Campaign Organisation in Salesforce and Pardot

by Sophie Daniline - August 14, 2020
Campaign Organisation in Salesforce and Pardot

Frustrated at your current campaign situation in Salesforce and Pardot? Whether you are setting up your campaigns for the first time or looking to improve, here are some things you can implement to make your campaigns easier to find, manage and report on.

Naming convention

Having a standardised naming convention, that the whole team sticks to, will be your friend. Not only will it make searching for campaigns easier, but it will help with your reporting.

But what should your naming convention consist of? The main thing I always tell customers is to pick a naming convention that mirrors the structure of your business and marketing activities. There’s no point putting a fancy naming convention in place if the structure does not work across your organisation.

Here are some handy tips outlining the type of content conventions that could work for you:

  • Dates (this is a key one, whether you choose to go by campaign launch date or simply which financial year it’s in)
  • Type of campaign (e.g. is this a webinar / event / white paper)
  • Short description of the topic (this could also be a product line within your business)
  • Regional information (this is a great one if your business is multi-regional)

For example, if I was going to be running a Pardot webinar this year in Germany, my naming convention might look something like this:


There may be other conventions you want to include – just make sure they make sense in the context of your business.

You can continue this naming convention right down to individual folder structures and assets in your Pardot instance too. For example, if I was going to be sending out an email in conjunction with this campaign, which sent prospects to a landing page, my naming conventions might look like this:



Campaign hierarchy

Creating a campaign hierarchy is a great way to group your campaigns into categories. It will also enhance your reporting. This method utilises parent and child campaigns, up to five levels in total. A parent campaign is the top tier, and child campaigns sit underneath the parent campaign.

Let’s take a look at a couple of ways this could work for you.

1. Group campaigns based on your marketing strategy

In this approach, the top level parent campaign would be an overall strategic focus, for example looking at one product line of your business. Your next level down would be a specific campaign around that product (e.g. an up-sell of this product to existing customers). Your final level would be the specific marketing efforts that have gone into that campaign.

  • Product 1
    • Up-sell of product 1
      • Product 1 up-sell webinar campaign
      • Product 1 up-sell email campaign

2. Group campaigns based on large marketing efforts

In this approach, the top level parent campaign is a large marketing effort. For example, if you are running an annual event, your parent campaign would be the event itself, and child campaigns would be the supporting marketing efforts.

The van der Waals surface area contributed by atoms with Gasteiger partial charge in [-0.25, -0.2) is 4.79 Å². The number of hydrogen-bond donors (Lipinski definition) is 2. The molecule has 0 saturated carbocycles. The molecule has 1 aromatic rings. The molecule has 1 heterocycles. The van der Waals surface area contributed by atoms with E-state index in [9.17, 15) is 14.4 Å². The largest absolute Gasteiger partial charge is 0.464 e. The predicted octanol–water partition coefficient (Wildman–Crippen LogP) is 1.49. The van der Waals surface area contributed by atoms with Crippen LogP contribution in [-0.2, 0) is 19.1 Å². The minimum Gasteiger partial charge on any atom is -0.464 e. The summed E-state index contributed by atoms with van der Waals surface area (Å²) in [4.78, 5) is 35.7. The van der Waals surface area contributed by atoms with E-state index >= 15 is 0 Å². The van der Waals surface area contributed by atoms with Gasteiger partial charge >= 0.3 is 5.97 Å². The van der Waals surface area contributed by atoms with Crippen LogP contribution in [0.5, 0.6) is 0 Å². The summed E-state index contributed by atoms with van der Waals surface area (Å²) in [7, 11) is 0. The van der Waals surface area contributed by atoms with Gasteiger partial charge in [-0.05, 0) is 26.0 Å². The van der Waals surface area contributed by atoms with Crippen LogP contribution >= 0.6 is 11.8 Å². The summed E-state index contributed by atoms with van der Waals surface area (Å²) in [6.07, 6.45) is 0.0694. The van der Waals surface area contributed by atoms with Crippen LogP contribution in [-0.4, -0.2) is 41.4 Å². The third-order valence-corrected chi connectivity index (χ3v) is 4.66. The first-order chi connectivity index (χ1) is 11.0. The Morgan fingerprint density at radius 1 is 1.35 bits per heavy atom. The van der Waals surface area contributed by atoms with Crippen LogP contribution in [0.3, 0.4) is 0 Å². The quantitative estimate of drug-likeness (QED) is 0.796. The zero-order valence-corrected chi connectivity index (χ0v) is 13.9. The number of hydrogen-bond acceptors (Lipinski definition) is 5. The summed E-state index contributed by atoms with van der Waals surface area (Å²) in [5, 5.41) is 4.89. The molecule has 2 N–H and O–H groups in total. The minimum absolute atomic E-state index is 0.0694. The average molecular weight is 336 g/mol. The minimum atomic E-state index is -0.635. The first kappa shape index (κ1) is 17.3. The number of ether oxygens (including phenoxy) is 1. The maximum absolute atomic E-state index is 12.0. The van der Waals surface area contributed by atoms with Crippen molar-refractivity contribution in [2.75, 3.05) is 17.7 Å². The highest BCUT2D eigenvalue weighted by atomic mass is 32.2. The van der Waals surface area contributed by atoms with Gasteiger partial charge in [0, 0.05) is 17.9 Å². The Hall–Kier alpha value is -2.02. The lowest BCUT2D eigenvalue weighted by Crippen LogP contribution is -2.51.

• Large Annual Event
    • Event Launch Email
    • Event Follow up Email

Both the first two methods involve creating different campaigns for each of your marketing efforts, which can be time consuming, but does allow you a really granular level of reporting.

Let’s have a look at taking a slightly different approach in our third option below.

3. Group campaigns based on time period

In this approach, the top level parent campaign is the current year, and encompasses all marketing efforts for one area that year. Your child campaigns then become quarterly focuses, and the final level is the individual marketing efforts.

  • FY20 Events
    • FY20 Q1 events
      • First Event
      • Second Event
      • Third Event

This approach is great as you can report on how your events are performing both in the whole year, but also comparing specific quarters and individual events. It also saves you having to create individual campaigns for each type of marketing effort.

Campaign types

The ‘Type’ field on a campaign defines the sorts of campaigns you run. There are standard values already in play in this field, but you can set up your own and make them relevant to your business.

I’d be really careful here not to get too overexcited when choosing which values you should keep and which to get rid of. It can be really easy to fall into the trap of having too many values, which will make your reporting harder. It also makes it harder for your teams to specify which campaign type their campaign should sit under. As a general rule, I’d try and keep this list under ten values.

Member statuses

A campaign member status describes the level a Lead/Contact has engaged with your campaign. For example, for a webinar campaign, your statuses might be:

  • Invited
  • Registered
  • Attended
  • No Show

It’s really important here to make sure you only have one set of member statuses per campaign you run. Member statuses are super useful for reporting on response rates of your campaigns. However, if you use different statuses for your email campaigns (for example to indicate that the email was opened), it becomes harder to get a single report of how many emails have been opened across all of your campaigns.

Remember you can also follow up with prospects using Pardot Engagement Studio, and personalise their journey based on their campaign member status.

What next?

Setting up your campaigns for the first time? Need help with organisation? Are you rolling out a new campaign hierarchy? We can help with all of it. Just get in touch with us here.

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